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Toy or tool? The spinners start-
ed as an aide for kids with ADHD
(Attention deficit hyperactivity
disorder), now a worldwide fad.
The gadgets may help some kids
concentrate, but distract others.
If you know a child in school, or
a parent or teacher of one, chanc-
es are you've seen the simple little
colourful device that's driving them
all crazy lately.
It's called a fidget spinner, and
even its name gives you a clue as to
why some classrooms are banning
them—and some toy stores are sell-
ing out. The toy is the latest craze
to sweep the globe, but it actually
has a really interesting history as
an educational tool.
What is it?
A fidget spinner is considered to
be a type of fidget toy; a low profile,
handheld device that people can,
well, fidget with without making
a big scene. A fidget spinner has a
stable middle and a disc with two
or three paddles that can be spun,
much like a ceiling fan. The result is
supposed to be relaxing and satis-
fying, and really good spinners can
keep going for minutes at a time.
The little devices were originally
designed to help students with at-
tention disorders like ADD (Atten-
tion Deficit Disorder). Experts say
having something to occupy their
hands may help improve concentra-
tion. However, the spinners caught
on with the general population, and
now come in every colour and fin-
ish imaginable, with add-ons and
What's the appeal?
Cindy O'Hara owns two Learning
Express franchises near Atlanta.
She has watched toy fads come
and go in her stores for 19 years,
and for right now, fidget spinners
are the hottest things they stock.
"The demand is huge," she said.
"We've sold out multiple times."
She says the kids that come in
to her store are drawn to the dif-
ferent colours and patterns. Some
spinners are made of smooth sili-
cone parts, others aluminum, and
other plastic ones are adorned with
emojis and tie dye.
Recently, Learning Express start-
ed stocking a light-up LED version.
"It really appeals to the core kid
ages, about seven through the high
school years," she says. "Of course,
some of the younger siblings want
Youtube videos of spinner tricks
and hacks have racked up millions
of views since the toys got popular.
How does it help
kids with ADHD?
Spinners might be new to the
must-have toy aisle, but they've
been a tool for teachers, guidance
counsellors and therapists for a
"Promoting fidgeting is a com-
mon method for managing at-
tention regulation," says Elaine
Taylor-Klaus. Taylor-Klaus is the
co-founder of ImpactADHD, a
coaching service for children with
attention disorders and their par-
"For some people (with ADHD),
there's a need for constant stim-
ulation," she says. "What a fidget
allows some people—not all peo-
ple—with ADHD to do is to focus
their attention on what they want
to focus on, because there's sort of
a background motion that's occu-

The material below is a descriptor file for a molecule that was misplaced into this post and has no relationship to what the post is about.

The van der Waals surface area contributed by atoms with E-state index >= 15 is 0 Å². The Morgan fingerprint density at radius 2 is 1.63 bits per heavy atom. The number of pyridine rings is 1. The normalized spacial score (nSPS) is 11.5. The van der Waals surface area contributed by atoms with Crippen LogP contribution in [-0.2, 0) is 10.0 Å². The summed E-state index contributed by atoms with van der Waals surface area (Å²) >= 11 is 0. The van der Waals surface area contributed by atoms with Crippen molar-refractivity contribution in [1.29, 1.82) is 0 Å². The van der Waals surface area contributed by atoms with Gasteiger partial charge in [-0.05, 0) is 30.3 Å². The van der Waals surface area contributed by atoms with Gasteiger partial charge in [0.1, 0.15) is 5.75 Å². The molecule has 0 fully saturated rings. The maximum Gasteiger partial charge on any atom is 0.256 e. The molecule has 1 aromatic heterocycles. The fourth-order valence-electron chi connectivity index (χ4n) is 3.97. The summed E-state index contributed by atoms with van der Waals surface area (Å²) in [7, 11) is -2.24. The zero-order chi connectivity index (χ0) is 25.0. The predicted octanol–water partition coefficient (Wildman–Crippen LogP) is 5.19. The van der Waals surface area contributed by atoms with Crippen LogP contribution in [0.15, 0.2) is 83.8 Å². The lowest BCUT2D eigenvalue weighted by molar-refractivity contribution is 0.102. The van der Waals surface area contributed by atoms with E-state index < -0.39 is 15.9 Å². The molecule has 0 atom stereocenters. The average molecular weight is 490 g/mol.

pying that need."
If you've ever watched people
tap pencils, twist pieces of paper
or even doodle in meetings, you've
seen the power of fidgeting in ac-
Could they present a
problem at school?
Some schools ban fidget spin-
ners. Of course, if there's some-
thing more interesting than a good
toy fad, it's a good toy fad that's
also kind of controversial.
One story out of Australia claims
a school in Shepparton banned
them after a wayward spinner in-
jured a boy's eye. Schools around
the US and UK are posting warn-
ings on social media and sending
notes home to parents discouraging
Taylor-Klaus says she under-
stands how the spinners can cause
"There are definitely times that
kids don't know how to use a fidget
and it becomes the primary focus
instead of the background focus,"
she says. It's what happens when
they move from tool to toy.
"Spinners are visually distract-
ing, and they can make some noise,
so it's not an ideal fidget for the
classroom. But still, not allowing
them in schools is probably throw-
ing the baby out with the bath wa-
ter," she says.
Natalie Jones of Huntsville, Ala-
bama, has three children and her
eldest, 11-year-old Alex, is into fid-
get spinners. The fad came over
her son quickly: One day, she had
no idea what a fidget spinner even
was; the next day, she was helping
him order one off of Amazon with
his allowance money.
Jones has seen the complaints
some parents and teachers have
made on Facebook, and she doesn't
understand the big deal.
"Everybody is hating on them,
saying, 'Oh my gosh, what's going
on,' but with kids having cell phones
and all of this technology, we're
already used to seeing them with
things in their hands," she says.
Jaylon Rozier is a junior at
Southeast Guilford High School
in Greensboro, North Carolina. He
says spinners are common in his
school, and they're not much of a
"You can be really discreet about
it," he says. "You can just take it out
underneath your desk or use your
non-dominant hand while you're
Rozier noticed the devices a few
months before they got popular,
and his interest was piqued.
"I have epilepsy, and the medica-
tion I take to control it ratchets up
my need to move around," he says.
So far, his teachers haven't said
anything negative, and one even
inquired about how she could get
a spinner of her own.
Is this part of a larger trend?
Like all toy fads, fidget spinners
will come and go, so it's important
to remember two things: one, that
fidget spinners had a real, produc-
tive purpose before they became a
fad; and two, that they are part of a
larger trend of fidget gadgets that
also has more mature followers.
Products like fidget cubes are also
seeing a surge in demand. These
cubes look like very large dice and
have different "functions" on each
side that can be pressed, flicked or
clicked to relieve nervous energy.
They are often marketed to adults
as well as children.
July 23, 2017 • Page 2
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